User-Agent: Mozilla/5.0 (Windows; U; Windows NT 5.1; de-DE; rv:1.7.5) Gecko/20041122 Firefox/1.0
Build Identifier: Mozilla/5.0 (Windows; U; Windows NT 5.1; de-DE; rv:1.7.5) Gecko/20041122 Firefox/1.0
strange .toString(16) conversion together with sign handling , e.g.:
~(~0xFFFFFF00):-100 (expected: original value)
~0xfedcba .. -fedcbb (a->b .. base complement, but here?!!)
Steps to Reproduce:
1. unexpected "-" sign in a hexadecimal value
2. ~~x != x
3. unexpected '+1' in the textual representation of ~x hexadecimal value (to be
expected only on base complement machines), e.g. ~0xfedcba .. -fedcbb
(4. for the actual implementation I'm expecting a different textual
representation on 1-complement machines, e.g. ~0xfedcba .. -fedcba )
The results above are not really wrong (it's a mozilla extension), but more than
a bit surprising, and not that, what a C programmer is expecting (unsigned mask,
e.g. using ToUint32).
I don't see a documentation of this behavior.
In a beginners course, I wanted to show, why the & 0xFFFFFF is necessary in
(~color) & 0xFFFFFF), and it wasn't easy to explain the results ...
(may be seen as minor bug, but may provoke hidden errors, and there is no really
easy way to invert 32-bit-masks)
Created attachment 171627 [details]
example to show the effect
>1. unexpected "-" sign in a hexadecimal value
Then what did you expect for (-256).toString(16)?
>2. ~~x != x
~ only returns a signed 32-bit integer. If x is not representable as a signed
32-bit integer then this is expected.
>3. unexpected '+1' in the textual representation of ~x hexadecimal value (to be
>expected only on base complement machines), e.g. ~0xfedcba .. -fedcbb
Actually this is completely expected, given 1. and 2.
(In reply to comment #2)
> >1. unexpected "-" sign in a hexadecimal value
> Then what did you expect for (-256).toString(16)?
I don't think about negative hexadecimal values, the operation "-" should be
thaught as being undefined on bit masks.
But ~x should have 1-bits, where x is having 0-bits in one of the both usual
internal representations of x, 2-complement or 1-complement.
comment: of course, there is no "perfect" solution. But in the 35 years I'm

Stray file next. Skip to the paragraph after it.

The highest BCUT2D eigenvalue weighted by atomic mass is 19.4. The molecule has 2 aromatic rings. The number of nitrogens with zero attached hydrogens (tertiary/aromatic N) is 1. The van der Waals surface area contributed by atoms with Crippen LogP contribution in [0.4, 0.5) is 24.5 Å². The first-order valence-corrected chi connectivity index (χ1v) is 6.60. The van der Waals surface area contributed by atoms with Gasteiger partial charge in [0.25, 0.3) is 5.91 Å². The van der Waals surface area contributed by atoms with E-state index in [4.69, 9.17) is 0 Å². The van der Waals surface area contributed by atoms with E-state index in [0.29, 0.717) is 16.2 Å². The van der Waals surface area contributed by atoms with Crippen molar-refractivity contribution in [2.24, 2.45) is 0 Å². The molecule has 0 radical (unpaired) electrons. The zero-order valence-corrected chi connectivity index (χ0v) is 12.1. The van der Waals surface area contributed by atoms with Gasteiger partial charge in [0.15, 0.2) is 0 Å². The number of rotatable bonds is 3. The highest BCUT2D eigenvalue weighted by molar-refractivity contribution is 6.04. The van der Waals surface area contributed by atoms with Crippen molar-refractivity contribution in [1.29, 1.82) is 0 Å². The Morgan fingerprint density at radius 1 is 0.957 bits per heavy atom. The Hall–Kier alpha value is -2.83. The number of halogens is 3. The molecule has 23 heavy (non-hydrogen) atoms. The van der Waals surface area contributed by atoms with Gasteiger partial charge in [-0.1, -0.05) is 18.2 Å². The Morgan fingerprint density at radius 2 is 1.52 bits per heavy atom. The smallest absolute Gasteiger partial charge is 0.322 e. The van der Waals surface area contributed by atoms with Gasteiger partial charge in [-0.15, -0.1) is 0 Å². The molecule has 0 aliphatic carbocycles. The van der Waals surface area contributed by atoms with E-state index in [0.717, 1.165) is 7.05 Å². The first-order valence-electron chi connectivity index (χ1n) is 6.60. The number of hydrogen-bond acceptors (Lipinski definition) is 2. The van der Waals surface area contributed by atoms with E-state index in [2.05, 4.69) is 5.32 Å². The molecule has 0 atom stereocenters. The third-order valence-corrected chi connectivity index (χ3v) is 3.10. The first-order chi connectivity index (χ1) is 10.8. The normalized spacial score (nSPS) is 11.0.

working in the software business, I was very often working with hexadecimal
values, but beside teaching and basic I/O software like toString I'm remembering
no other usages as for masking purposes. And these masks were very very often
including the "sign bit".
256 = 100(16), ~256 = "all bits inverted" - in a 32bit word, this is of course
FFFFFEFF(16), the value of this number as negative number is, I think, of minor
E.g.: the inverse color value to 00FFFF is definitely FF0000 and not -FFFF or,
even worse, -10000(16)
depending to the internal representation, "-256" would then have one of the
values "FFFFFF00" or "FFFFFEFF" - but a programmer making his masks using
negative numbers .. ?!?
actual state in Mozilla:
0xffffffff.toString .. ffffffff (as I expected)
~0xffffffff.toString .. 0 (as I expected)
"0x"+0xefdcba.toString(16) ... 0xefdcba (as I expected)
"0x"+ (~0xefdcba).toString(16) .. 0x-efdcbb (and perhaps 0x-efdcba on a
I think, it should give 0xff102345, representing a 32bit mask, for 2- and
> >2. ~~x != x
> ~ only returns a signed 32-bit integer. If x is not representable as a signed
> 32-bit integer then this is expected.
Yes, but 0xffffffff is the canonical hexadecimal representation of -1 on a
2-complement and -0 on a 1-complement computer with 32-bit words. This and only
this representation is also used in any computer science course for beginners.
After study of ECMA262-3 I'm seeing that I'm in error.
But the user doc should be altered.
It is not enough to show the syntax of numbers.
It would be valuable information to show the number concept, which is based on
ECMA 64 bit-reals, where the 32bit operations are a simulation of 32bit
2-complement integers based on a subset of this format, embedded in a 'best
possible' way into this 64bit environment.
Unluckily "~" is defined by ECMA to work on signed 32bit integers. This should
be documented in an end users documentation.
In all cases "~" is therefore changing the sign:
- the description "the bit values are inverted" will say not enough about the
resulting value without "2-complement" (a user on a 1-complement computer would
expect ~x == -x, and in fact, the bit values are only thaught to be inverted)
- an output of such a value using an over 32bit concept (e.g. using
.toString(16)) will give a surprising effect and may cause ugly programming errors
- especially users of .toString(16) should be informed, what they are really
getting (e.g. ~0 .. -1, not 0xffffffff as expected)
(a bit inverting operation on unsigned 32-bit integers would make less troubles
with bit masks; alternatively an output operation like toStringU32(16), and both
could be able to help documenting the situation)
per comments, marking invalid. I will see about adding a comment about this to
the js references when they become available from devedge.
The section on Bitwise Operators needs more exposition on the effects of the
32bit conversion, negative numbers etc.
sorry for the spam.
Fixed (but I can't close bugs)
marking as fixed.